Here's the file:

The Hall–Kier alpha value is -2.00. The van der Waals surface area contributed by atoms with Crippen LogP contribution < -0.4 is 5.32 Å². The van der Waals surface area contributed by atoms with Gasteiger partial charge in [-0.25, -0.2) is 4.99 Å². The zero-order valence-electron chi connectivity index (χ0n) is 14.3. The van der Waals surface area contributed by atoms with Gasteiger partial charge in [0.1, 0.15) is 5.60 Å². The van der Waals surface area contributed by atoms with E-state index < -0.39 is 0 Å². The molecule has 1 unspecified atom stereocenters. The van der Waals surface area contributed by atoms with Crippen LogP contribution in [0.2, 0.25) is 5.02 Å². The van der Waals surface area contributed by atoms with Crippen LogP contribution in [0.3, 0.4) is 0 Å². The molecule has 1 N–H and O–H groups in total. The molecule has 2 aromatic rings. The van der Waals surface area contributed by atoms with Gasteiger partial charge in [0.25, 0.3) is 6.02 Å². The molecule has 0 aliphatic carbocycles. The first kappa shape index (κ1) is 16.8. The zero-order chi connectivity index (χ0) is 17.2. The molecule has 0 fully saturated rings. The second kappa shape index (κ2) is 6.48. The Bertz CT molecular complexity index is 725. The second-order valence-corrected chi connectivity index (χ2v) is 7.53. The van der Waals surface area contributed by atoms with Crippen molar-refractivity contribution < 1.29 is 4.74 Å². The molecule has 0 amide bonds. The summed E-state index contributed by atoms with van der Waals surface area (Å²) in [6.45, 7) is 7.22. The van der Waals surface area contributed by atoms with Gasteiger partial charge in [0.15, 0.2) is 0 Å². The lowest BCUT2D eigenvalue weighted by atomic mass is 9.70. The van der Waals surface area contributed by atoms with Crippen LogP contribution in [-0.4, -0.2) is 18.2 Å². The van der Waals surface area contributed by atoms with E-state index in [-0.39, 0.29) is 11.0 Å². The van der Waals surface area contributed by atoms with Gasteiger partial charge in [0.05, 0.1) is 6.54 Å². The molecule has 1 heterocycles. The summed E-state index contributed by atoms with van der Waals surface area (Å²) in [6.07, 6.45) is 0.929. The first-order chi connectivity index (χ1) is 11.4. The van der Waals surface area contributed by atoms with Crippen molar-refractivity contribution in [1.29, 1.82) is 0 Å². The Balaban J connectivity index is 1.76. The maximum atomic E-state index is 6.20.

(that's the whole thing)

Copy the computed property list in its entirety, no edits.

The Hall–Kier alpha value is -2.00. The van der Waals surface area contributed by atoms with Crippen LogP contribution < -0.4 is 5.32 Å². The van der Waals surface area contributed by atoms with Gasteiger partial charge in [-0.25, -0.2) is 4.99 Å². The zero-order valence-electron chi connectivity index (χ0n) is 14.3. The van der Waals surface area contributed by atoms with Gasteiger partial charge in [0.1, 0.15) is 5.60 Å². The van der Waals surface area contributed by atoms with E-state index < -0.39 is 0 Å². The molecule has 1 unspecified atom stereocenters. The van der Waals surface area contributed by atoms with Crippen LogP contribution in [0.2, 0.25) is 5.02 Å². The van der Waals surface area contributed by atoms with Crippen LogP contribution in [0.3, 0.4) is 0 Å². The molecule has 1 N–H and O–H groups in total. The molecule has 2 aromatic rings. The van der Waals surface area contributed by atoms with Gasteiger partial charge in [0.25, 0.3) is 6.02 Å². The molecule has 0 aliphatic carbocycles. The first kappa shape index (κ1) is 16.8. The zero-order chi connectivity index (χ0) is 17.2. The molecule has 0 fully saturated rings. The second kappa shape index (κ2) is 6.48. The Bertz CT molecular complexity index is 725. The second-order valence-corrected chi connectivity index (χ2v) is 7.53. The van der Waals surface area contributed by atoms with Crippen molar-refractivity contribution < 1.29 is 4.74 Å². The molecule has 0 amide bonds. The summed E-state index contributed by atoms with van der Waals surface area (Å²) in [6.45, 7) is 7.22. The van der Waals surface area contributed by atoms with Gasteiger partial charge in [0.15, 0.2) is 0 Å². The lowest BCUT2D eigenvalue weighted by atomic mass is 9.70. The van der Waals surface area contributed by atoms with Crippen LogP contribution in [-0.4, -0.2) is 18.2 Å². The van der Waals surface area contributed by atoms with E-state index in [-0.39, 0.29) is 11.0 Å². The van der Waals surface area contributed by atoms with Gasteiger partial charge in [0.05, 0.1) is 6.54 Å². The molecule has 1 heterocycles. The summed E-state index contributed by atoms with van der Waals surface area (Å²) in [6.07, 6.45) is 0.929. The first-order chi connectivity index (χ1) is 11.4. The van der Waals surface area contributed by atoms with Crippen molar-refractivity contribution in [1.29, 1.82) is 0 Å². The Balaban J connectivity index is 1.76. The maximum atomic E-state index is 6.20.